And Now . . . The Hard Yards

Brooks Was Here . . . 

Shawshank Redemption is a classic movie about prison.  One of the characters, Brooks has been in prison so long that he cannot survive outside when eventually released.  He takes his own life.  Peter Hitchens sees Britain as akin to a lifer within Shawshank.  He doubts it can survive on the “outside”.

. . . Our presence in the prison of the EU was voluntary. Nobody made us join and indeed we had the chance to leave within three years of losing our independence, and emphatically scorned it.

But my general point remains the same. We have forgotten how to be independent and forgotten that we were independent. We are more than vaguely aware that the world in which we are now offered independence is fiercer, colder, harsher, more expensive and less friendly towards us than it was in 1972. If we are observant we will also have noticed that the government can’t make ends meet and is groin-deep in debt, that much of the country is foreign-owned, that industries which used to help us pay our way in the world have largely vanished, that our trade deficit is huge, that even the vaunted ‘invisible exports’ and ‘services’  which once kept the wolf from the door are not as healthy as they once were, that our armed services are melancholy remnants, the Commonwealth a phantom and our diplomatic standing far from high.

Anyway, how many active adults, now participating in the political process, can remember what it was like being in an independent country, whose Parliament was sovereign,  whose embassies flew its own flag and nobody else’s, whose head of state wasn’t a citizen of someone else’s country,  which chose its own economic policy, had its own fishing grounds, decided how to subsidise its own farms, issued its own passports, controlled its own borders, made its own alliances and trade agreements, did not abandon its traditions and its particular special ways of doing things to conform with some great overarching plan?

It’s a decreasing number. Most people in this country don’t really care about independence itself, and don’t think about it. And the numbers who have (correctly) linked the EU with mass immigration and our loss of control over our borders, though considerable, peaked with UKIP in 2015 and aren’t enough to swing a vote.

‘Euroscepticism’ is a worthless and futile political position involving complaining about the EU in public and at election times, and knuckling under to it in private when the voters aren’t looking. It is very like the institutionalised long-term prisoner’s daydream of freedom, which – when he is actually offered his liberty – he doesn’t really want. They don’t really want it;  they’ve made no serious plan for it, they aren’t prepared for any major sacrifices to get it. It’s just a thing they say, to indulge themselves and assert a sort of machismo.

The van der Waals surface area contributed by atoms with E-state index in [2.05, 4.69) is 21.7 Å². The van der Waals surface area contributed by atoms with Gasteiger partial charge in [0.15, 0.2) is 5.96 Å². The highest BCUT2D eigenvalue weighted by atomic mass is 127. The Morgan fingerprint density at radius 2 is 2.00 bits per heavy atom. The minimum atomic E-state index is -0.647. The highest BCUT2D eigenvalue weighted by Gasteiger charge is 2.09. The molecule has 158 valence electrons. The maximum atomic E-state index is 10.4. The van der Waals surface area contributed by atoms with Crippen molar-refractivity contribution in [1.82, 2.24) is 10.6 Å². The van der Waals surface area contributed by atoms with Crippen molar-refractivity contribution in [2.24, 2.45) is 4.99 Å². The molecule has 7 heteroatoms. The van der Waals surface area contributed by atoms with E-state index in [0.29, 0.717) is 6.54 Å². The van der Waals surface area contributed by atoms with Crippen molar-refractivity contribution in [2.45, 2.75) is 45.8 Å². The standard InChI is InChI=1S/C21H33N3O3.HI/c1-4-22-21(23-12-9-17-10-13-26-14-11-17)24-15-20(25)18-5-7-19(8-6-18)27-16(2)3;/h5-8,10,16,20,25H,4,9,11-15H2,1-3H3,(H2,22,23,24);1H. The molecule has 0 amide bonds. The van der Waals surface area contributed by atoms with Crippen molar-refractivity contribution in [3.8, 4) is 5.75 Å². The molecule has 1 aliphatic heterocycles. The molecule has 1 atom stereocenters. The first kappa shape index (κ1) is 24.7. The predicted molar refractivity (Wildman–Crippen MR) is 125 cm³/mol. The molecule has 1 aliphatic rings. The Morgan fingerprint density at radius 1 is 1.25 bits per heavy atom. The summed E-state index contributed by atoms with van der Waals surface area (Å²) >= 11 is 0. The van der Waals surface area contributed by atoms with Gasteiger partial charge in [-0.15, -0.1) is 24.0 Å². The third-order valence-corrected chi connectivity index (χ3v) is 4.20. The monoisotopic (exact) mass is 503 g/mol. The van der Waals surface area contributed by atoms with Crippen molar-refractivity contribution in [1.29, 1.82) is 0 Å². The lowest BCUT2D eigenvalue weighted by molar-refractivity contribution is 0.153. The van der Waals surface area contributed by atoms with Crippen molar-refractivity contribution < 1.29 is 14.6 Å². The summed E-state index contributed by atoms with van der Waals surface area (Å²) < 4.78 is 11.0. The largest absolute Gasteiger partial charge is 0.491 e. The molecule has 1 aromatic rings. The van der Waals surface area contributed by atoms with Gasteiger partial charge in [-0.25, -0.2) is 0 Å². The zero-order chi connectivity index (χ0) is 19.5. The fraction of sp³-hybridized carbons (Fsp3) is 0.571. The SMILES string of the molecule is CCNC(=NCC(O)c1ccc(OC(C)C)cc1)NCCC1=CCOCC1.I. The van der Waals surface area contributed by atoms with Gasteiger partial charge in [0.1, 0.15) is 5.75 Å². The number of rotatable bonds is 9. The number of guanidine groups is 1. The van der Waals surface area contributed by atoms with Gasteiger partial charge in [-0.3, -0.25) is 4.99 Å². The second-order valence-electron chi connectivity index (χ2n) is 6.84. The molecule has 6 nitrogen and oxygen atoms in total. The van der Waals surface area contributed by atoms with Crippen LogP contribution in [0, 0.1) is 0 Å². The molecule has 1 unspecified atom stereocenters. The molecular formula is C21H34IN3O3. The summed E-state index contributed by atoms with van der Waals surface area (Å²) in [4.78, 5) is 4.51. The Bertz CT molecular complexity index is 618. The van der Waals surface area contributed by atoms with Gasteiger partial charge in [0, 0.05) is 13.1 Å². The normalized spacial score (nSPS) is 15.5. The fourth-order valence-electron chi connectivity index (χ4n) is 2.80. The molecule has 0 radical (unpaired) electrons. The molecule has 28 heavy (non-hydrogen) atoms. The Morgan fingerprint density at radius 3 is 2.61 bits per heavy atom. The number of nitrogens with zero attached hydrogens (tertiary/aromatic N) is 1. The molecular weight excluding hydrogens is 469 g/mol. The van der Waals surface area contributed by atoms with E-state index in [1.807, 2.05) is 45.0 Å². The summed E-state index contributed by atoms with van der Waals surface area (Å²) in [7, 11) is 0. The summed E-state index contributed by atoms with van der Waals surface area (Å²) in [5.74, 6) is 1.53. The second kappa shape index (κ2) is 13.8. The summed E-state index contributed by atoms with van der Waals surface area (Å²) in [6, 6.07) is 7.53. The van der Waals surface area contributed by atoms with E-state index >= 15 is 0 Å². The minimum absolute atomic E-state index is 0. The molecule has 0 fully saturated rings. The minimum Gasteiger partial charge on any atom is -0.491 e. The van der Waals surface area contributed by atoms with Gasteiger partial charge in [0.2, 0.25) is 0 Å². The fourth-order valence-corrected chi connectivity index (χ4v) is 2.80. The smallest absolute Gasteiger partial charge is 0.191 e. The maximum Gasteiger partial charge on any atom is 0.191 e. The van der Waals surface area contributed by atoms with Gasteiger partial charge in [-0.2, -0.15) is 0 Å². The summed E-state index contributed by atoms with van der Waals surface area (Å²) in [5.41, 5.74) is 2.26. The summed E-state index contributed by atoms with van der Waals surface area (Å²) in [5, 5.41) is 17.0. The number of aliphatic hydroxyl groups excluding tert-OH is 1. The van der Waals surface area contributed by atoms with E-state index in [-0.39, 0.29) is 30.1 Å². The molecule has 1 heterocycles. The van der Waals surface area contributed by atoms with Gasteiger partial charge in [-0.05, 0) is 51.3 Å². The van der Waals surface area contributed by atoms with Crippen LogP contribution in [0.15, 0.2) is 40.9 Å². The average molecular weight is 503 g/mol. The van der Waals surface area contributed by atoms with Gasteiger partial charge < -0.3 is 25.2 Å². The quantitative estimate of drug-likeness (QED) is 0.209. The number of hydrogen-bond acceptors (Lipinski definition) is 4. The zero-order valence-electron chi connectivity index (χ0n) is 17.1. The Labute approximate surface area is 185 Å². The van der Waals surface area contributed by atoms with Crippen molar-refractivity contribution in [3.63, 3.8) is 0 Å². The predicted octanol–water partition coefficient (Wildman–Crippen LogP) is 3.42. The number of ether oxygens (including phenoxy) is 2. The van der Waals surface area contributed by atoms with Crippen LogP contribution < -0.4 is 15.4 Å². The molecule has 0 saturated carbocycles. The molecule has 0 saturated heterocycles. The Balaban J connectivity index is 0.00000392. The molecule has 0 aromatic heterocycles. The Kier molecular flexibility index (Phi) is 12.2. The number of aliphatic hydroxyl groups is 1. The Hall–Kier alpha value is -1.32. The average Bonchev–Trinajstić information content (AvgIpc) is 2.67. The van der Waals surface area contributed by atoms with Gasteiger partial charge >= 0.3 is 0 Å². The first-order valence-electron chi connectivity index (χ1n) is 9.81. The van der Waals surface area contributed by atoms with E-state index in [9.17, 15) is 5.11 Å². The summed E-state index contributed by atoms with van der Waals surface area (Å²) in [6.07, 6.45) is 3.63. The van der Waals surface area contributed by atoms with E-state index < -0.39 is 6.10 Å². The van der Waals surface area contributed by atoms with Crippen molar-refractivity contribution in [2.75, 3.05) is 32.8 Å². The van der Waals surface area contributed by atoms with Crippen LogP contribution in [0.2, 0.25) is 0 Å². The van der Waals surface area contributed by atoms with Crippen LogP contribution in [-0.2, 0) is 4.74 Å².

What’s more, it’s increasingly difficult to imagine our much-diminished country managing to walk alone again on its atrophied and shrivelled leg-muscles, weakened by years of non-independence. I myself am baffled as to how a referendum could decide the issue,  when huge majorities in both Houses of Parliament, plus the great bulk of the media, plus businessmen (traditionally utterly ignorant about politics) plus the civil service, the education sector,  and the judiciary, are committed to our continuing membership.

If we voted to leave, who would implement the decision?

That’s why so many people, even the ‘Eurosceptics’ in law, business, politics and the media, will,  when it comes to a choice, recoil from the open gate and remain in the EU’s nice cosy landscaped prison, hoping for the best.

Barring an economic collapse between now and referendum day, or some other event which turns the vote into a plebiscite on the government itself, I think that there is a poor chance of a majority to leave, especially one so big that Downing Street and Parliament can’t somehow find a way to ignore or override it.

If there were a real desire in this country to leave, then there would be a serious political party which had that purpose at the centre of its manifesto, and was capable of winning a Commons majority.  No such thing is in prospect.  I still plan to stay at home on Referendum Day. I don’t wish to endorse or in any way contribute to this futile exercise in fake people power, whose result will be used to proclaim, for years to come, that the issue is now closed.

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